Tuesday was the Catholic writer Flannery O’Connor’s birthday. TNR celebrated by pulling Ellen Douglas’s essay “Provincialism in Literature” from their archives, which praises O’Connor for building “her life in a specific place and on a specific faith”:
In O’Connor we see the masterful presentation of the universal through the particular, the provincial. Consider, for example, “A Good Man Is Hard to Find,” where the evil in human hearts, and the possibility of grace, the gift of love, are made terrifyingly and magnificently real in the lives of ignorant and limited people on a Southern backwoods roadside. In this sense, then, we must rejoice when our writers are provincial and parochial.
As for the provinces we live in, the real places that we perhaps think of as our homes, we may believe to begin with that we apprehend them through our own experience; but the more we read and compare, the clearer it is that we see them through the eyes of our writers. We would be crippled and limited without the insights that fiction brings to our provincial reality.
“I want so to love God all the way,” she writes on November 6, 1946. “At the same time I want all the things that seem opposed to it—I want to be a fine writer. Any success will tend to swell my head—unconsciously even.” The deep dive into the self that writing requires and the natural temptation of pride literary success would surely bring; contrasted with the dying to the self love for God requires, the sacrifice and suffering—how to reconcile the two? Aren’t they inherently inimical to one another?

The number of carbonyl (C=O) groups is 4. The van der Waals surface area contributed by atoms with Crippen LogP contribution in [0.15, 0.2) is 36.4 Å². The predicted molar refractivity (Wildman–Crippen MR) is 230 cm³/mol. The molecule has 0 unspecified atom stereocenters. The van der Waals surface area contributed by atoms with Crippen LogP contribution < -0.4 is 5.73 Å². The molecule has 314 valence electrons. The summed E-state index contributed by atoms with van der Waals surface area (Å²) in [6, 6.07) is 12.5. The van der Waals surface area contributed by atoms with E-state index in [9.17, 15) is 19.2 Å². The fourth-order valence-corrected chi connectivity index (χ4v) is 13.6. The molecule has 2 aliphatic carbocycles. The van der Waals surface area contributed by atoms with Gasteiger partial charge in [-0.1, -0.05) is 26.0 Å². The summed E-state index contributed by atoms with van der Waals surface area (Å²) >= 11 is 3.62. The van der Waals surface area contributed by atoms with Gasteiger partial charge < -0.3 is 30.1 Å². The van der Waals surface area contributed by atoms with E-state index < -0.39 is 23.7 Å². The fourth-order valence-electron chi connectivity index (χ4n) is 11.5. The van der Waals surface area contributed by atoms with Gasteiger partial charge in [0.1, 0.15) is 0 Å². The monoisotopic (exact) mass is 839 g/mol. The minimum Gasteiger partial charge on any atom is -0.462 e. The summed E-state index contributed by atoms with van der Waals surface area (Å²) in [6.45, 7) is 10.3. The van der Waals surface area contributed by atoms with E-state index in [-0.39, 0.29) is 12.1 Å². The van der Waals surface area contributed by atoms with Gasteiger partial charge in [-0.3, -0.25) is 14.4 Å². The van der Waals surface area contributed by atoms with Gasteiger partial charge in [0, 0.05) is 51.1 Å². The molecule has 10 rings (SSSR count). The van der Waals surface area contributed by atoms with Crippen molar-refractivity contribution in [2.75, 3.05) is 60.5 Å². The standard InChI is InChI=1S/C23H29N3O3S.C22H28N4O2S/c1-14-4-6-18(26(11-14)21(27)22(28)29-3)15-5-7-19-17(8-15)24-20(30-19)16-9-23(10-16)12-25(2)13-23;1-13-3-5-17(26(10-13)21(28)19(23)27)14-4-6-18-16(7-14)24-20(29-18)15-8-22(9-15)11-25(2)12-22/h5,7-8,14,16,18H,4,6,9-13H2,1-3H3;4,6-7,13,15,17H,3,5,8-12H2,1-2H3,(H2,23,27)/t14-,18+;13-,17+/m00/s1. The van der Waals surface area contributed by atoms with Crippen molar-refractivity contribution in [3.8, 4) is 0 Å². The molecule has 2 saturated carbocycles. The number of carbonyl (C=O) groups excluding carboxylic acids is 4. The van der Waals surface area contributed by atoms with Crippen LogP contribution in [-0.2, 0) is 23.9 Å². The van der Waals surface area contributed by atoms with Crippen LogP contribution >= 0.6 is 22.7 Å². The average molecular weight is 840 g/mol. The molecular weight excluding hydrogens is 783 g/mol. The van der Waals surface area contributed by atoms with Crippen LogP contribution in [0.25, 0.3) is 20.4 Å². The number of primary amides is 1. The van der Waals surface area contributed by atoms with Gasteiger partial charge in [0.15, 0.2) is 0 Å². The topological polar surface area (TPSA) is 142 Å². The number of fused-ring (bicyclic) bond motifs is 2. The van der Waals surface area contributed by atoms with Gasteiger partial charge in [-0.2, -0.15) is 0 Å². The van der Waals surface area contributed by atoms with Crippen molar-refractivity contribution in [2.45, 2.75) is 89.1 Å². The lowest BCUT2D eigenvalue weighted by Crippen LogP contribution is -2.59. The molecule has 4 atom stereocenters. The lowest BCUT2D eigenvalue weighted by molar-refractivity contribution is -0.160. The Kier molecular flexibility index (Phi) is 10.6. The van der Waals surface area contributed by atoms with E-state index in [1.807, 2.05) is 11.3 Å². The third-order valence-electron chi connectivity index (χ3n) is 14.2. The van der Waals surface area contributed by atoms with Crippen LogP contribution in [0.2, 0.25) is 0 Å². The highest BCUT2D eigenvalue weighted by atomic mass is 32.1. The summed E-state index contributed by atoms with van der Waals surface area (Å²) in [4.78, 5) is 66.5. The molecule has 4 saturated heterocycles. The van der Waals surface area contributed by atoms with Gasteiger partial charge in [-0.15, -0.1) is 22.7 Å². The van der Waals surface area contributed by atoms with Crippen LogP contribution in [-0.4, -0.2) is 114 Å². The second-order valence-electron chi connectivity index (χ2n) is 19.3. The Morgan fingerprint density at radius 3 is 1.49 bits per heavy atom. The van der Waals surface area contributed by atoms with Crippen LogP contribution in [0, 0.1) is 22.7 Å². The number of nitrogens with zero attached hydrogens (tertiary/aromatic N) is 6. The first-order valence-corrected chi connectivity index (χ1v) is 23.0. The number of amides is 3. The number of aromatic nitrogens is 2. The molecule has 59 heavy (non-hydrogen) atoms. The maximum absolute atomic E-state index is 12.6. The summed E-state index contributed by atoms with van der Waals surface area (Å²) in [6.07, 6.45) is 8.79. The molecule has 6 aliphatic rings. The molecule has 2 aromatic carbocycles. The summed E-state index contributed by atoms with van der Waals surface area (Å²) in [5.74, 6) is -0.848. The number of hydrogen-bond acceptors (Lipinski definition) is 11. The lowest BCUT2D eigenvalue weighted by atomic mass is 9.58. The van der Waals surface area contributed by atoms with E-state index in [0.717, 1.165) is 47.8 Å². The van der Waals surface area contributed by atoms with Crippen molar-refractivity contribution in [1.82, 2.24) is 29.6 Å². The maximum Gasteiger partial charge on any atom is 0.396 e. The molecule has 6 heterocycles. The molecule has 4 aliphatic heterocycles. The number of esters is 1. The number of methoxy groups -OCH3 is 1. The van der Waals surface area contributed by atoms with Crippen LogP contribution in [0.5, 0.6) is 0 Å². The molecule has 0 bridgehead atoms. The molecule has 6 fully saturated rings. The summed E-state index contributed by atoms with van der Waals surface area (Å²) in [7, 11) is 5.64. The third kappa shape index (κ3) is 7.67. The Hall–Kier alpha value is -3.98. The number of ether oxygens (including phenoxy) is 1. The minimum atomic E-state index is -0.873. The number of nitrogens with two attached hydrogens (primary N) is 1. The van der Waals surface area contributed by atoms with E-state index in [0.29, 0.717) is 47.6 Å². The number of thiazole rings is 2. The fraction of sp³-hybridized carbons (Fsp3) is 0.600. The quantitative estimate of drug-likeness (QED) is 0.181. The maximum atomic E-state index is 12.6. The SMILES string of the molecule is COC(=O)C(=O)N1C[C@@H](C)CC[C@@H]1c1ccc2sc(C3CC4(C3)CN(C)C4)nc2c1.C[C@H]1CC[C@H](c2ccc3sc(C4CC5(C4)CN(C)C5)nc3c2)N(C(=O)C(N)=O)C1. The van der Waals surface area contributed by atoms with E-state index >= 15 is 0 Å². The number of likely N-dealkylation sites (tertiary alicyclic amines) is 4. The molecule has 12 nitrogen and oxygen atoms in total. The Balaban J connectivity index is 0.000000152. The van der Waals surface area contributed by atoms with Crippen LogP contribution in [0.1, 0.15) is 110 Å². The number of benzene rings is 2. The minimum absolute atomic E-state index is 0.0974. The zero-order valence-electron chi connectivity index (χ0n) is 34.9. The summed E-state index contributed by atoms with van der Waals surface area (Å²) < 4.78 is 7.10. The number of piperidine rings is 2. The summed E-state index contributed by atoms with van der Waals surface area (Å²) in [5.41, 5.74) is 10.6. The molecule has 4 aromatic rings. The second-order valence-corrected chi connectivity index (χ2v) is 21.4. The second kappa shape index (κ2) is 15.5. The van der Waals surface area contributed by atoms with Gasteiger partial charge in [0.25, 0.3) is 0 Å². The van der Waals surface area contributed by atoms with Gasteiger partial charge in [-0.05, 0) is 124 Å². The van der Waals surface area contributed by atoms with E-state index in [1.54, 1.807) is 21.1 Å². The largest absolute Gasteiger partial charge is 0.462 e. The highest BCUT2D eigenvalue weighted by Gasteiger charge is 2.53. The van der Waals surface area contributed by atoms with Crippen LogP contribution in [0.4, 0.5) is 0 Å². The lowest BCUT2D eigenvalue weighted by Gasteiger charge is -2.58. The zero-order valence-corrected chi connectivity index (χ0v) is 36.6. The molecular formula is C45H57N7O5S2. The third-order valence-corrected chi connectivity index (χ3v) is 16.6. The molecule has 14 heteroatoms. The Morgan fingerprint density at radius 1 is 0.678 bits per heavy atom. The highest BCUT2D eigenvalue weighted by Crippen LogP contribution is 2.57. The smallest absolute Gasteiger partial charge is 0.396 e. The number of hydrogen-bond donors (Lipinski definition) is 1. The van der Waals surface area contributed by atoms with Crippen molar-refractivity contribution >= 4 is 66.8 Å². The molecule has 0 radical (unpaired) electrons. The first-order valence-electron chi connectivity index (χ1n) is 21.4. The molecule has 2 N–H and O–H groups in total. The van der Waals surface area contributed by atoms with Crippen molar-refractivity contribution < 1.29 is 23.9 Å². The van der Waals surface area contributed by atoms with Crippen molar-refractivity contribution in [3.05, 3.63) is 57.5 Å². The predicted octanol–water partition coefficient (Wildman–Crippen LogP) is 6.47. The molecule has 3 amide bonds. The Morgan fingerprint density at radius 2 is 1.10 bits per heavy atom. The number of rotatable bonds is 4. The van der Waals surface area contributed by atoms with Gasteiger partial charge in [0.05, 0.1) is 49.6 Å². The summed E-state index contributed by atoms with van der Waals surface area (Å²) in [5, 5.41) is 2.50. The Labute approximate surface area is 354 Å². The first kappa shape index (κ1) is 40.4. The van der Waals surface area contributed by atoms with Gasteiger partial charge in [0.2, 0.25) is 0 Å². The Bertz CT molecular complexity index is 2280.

What is a Christian writer to do but accept—indeed, possess—the struggle?
It’s striking how often O’Connor expresses her fears of “mediocrity” in both arenas, religious and creative. On the one hand, she prays against a lukewarm faith: “I don’t want to be doomed to mediocrity in my feeling for Christ. I want to feel. I want to love.”
… But if she fears a mediocre faith, she abhors the thought of a mediocre craft, calling it a “scourge,” saying she’d rather be an “imbecile” or “nothing” than become anything less than a fine writer. To accept mediocrity, she writes, would be to resign herself to a life of despair: “Maybe I’m mediocre. I’d rather be less. I’d rather be nothing. An imbecile. Yet this is wrong. Mediocrity, if that is my scourge, is something I’ll have to submit to.” And: “Mediocrity is a hard word to apply to oneself; yet I see myself so equal with it that it is impossible not to throw it at myself . . . I think to accept it would be to accept Despair. There must be some way for the naturally mediocre to escape it. The way must be Grace.”
There is something in us, as storytellers and as listeners to stories, that demands the redemptive act, that demands that what falls at least be offered the chance to be restored. The reader of today looks for this motion, and rightly so, but what he has forgotten is the cost of it. His sense of evil is diluted or lacking altogether, and so he has forgotten the price of restoration. When he reads a novel, he wants either his senses tormented or his spirits raised. He wants to be transported, instantly, either to mock damnation or a mock innocence.